Would it be too forward to suggest that we set the final rules on this ongoing subject?. Everybody involved have had pros and cons suggestions and comments on it, and the partial (ever-changing) use of some of the sister's wikia code is confusing. imho. - Spirou 04:15, 17 February 2014 (EST)

We will continue to create disambiguation pages,... and we will still continue to have issues with them. A start of some form of discussion would accomplish something, or we just carry-on being disapproving of any editor's formatting?. - Spirou 04:15, 1 March 2014 (EST)
I'm not sure you're ever going to get "final rules" on all of these issues. Whether a particular topic should be mentioned in a disambiguation page, or in a hatnote on that page, or at all, is a matter of opinion, and different people have different opinions. It's like the content of our articles: we don't have rules for when to include a particular type of information because it depends on the context and the educated opinion of the editor concerned. Over time, articles of a similar type tend to include similar kinds of information; but that arises through individual edits, not by setting rules about what articles should contain and then making all articles comply with those rules.
Take this, for example: "A minimum of two exact names/terms are needed to create a disambiguation page." Do you take that to mean "if there are at least two subjects that could be confused, we should create a disambiguation page"? If so, I disagree with that interpretation, based on Paw. In that particular case, it seemed sufficient to have one page, and put any disambiguation at the top or within it, for the reasons I outlined on Talk:Paw. Conversely, for more general names such as Growly where editors determine that there is no primary subject, it may make perfect sense to use a disambiguation page even if there are only two things to disambiguate. In other cases, it may make sense to evolve from having a hatnote to an disambiguation page, or vice versa.
Inclusion is a judgement call to be made on an individual basis, based on knowledge of the subject. For example, SpiritRaptor should probably not be included on Spirit because he consistently uses either his full name, or the initials SR. SpiritWolven is harder. It seems that the subject uses "Spirit" as a shorthand, but that the full name of the character is SpiritWolven. I could go either way. And that is the reality: there are many cases in which it will not be clear whether or not to include a subject, and those may require discussion.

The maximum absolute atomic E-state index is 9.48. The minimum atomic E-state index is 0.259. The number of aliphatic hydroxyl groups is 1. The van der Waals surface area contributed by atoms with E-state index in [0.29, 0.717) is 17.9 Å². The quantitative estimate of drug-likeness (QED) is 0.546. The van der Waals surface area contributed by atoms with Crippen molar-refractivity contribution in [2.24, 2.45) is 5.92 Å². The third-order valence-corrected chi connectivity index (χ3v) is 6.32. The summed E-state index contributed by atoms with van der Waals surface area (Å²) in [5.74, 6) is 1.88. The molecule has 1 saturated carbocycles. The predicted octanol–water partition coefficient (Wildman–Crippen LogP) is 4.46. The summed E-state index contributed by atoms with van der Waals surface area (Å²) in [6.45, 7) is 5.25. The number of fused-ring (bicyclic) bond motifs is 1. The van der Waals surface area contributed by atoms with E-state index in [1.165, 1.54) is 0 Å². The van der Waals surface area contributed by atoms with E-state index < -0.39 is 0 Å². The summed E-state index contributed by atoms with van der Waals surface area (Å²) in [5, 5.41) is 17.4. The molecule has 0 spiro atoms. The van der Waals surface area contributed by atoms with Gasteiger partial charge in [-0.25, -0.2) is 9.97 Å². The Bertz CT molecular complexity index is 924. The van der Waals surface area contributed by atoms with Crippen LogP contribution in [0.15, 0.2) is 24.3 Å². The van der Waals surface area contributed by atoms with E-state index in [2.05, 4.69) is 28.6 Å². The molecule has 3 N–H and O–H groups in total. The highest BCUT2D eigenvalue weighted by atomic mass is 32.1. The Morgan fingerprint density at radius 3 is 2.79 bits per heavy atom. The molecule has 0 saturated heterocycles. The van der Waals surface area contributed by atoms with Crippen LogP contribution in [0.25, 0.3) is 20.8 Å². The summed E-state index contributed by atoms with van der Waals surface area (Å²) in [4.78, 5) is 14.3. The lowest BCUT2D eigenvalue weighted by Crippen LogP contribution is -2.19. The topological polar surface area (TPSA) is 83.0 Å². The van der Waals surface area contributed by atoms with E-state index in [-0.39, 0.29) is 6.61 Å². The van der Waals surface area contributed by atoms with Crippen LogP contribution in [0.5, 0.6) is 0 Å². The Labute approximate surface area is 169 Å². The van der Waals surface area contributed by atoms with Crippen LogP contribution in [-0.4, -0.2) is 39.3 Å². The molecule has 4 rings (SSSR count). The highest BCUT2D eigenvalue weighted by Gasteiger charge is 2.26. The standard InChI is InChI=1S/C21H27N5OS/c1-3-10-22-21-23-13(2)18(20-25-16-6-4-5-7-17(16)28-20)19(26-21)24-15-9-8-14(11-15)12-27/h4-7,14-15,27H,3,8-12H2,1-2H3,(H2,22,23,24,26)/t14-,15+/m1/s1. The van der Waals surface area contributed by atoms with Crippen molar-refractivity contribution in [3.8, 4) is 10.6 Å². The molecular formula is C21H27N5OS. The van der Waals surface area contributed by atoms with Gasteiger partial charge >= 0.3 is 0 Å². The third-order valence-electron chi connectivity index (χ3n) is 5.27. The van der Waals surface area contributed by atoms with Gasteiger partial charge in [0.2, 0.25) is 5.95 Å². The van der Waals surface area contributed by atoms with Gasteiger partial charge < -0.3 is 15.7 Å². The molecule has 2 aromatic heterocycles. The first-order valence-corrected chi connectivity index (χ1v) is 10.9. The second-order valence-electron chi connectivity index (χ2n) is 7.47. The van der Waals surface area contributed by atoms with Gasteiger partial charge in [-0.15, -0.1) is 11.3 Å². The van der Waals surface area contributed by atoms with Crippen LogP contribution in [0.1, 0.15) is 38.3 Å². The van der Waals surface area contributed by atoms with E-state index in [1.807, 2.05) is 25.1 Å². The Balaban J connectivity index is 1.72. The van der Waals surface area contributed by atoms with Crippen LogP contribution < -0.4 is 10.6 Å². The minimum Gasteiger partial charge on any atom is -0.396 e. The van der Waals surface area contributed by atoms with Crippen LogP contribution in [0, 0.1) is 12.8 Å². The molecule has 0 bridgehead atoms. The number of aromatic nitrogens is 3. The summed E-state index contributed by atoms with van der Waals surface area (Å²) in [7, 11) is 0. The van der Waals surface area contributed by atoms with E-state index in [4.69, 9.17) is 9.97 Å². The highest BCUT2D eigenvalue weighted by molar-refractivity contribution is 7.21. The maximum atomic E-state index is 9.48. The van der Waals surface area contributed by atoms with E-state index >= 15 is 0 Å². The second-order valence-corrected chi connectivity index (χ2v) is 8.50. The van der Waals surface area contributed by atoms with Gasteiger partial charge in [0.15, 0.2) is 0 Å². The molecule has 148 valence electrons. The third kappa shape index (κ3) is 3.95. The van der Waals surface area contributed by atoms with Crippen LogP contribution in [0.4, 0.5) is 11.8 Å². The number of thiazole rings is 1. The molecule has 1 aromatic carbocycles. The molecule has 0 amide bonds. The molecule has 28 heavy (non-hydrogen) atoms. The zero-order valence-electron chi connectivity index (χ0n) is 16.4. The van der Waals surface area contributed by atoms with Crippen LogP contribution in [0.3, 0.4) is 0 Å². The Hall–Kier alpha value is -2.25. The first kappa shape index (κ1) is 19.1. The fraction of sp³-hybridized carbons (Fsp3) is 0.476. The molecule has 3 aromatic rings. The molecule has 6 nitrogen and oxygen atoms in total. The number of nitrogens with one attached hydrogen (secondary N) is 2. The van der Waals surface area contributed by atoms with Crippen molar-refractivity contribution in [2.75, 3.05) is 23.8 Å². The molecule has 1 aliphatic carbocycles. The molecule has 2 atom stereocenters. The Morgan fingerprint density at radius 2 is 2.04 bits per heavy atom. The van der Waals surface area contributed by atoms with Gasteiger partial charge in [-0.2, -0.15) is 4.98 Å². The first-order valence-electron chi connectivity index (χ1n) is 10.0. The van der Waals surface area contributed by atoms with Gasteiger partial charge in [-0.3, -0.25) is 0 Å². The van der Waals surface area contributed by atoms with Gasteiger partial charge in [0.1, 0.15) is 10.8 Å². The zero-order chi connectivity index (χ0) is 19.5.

I think it's great to standardize the naming of, formatting, and means of linking to species disambiguation pages, but whether they are used should remain a matter of editorial discretion and debate. In the case of species like Dragon, there will normally be a primary article about the species. The question that arises is whether the items to be disambiguated justify a separate page. If it is reasonable not to create such a page, but to deal with them within the primary page, I think we should do that.
The reason I discourage the use of disambiguation pages except where truly necessary is that disambiguation is, essentially, overhead. Sometimes, it is essential overhead. But if editors spend time making long lists of articles which happen to share a name, that's wasted time, because readers could determine the same information from a search. One could argue that an editor's time is theirs to waste, but it becomes a problem if everyone else is expected to follow along - and the wider the inclusion criteria, the larger these page become, and the faster they fall out of date.
Fox (disambiguation) is a good example of where disambiguation may be useful; there are many species and other things which are reasonably called just "fox", and a simple listing may be useful. The personal entries there are dubious, though. For example, Foxberance is not to my knowledge ever called just "Fox" (except in cases where he would be the only fox), but "FoxB". Likewise, it seems unlikely that anyone will link to or visit Wolf expecting to get to Wolf Kidd. Again, that is what search is for. Disambiguation pages are intended to solve a single issue; that a title is the right title (i.e. the word that an editor would commonly use, and link to) for two different things. Things that "are an X/start with X" have nothing to do with it. It's only about title clashes.
Sections should be used if there seem to be enough items in distinct groups to their use. Rather than having a hard rule, use common sense: are there several instances of a particular kind of article, and several that are of another? If so, sections to delineate these would probably be useful. In the cases where they are used, __NOTOC__ likely makes sense. I could see there being exceptions, but if a disambiguation page is getting so large that a TOC is useful, it's a sign that there may be too many items in it.
tl;dr: We should be focussed on writing great articles, less on determining precise rules about how to disambiguate between them. When the issue arises, focus on "does this item make sense for this page?" - not "we need to make a general rule!" Debate will never be entirely eliminated, because a wiki is a living document, its editors change, and there are always cases in which it makes sense to make an exception to precedent. --GreenReaper(talk) 04:43, 1 March 2014 (EST)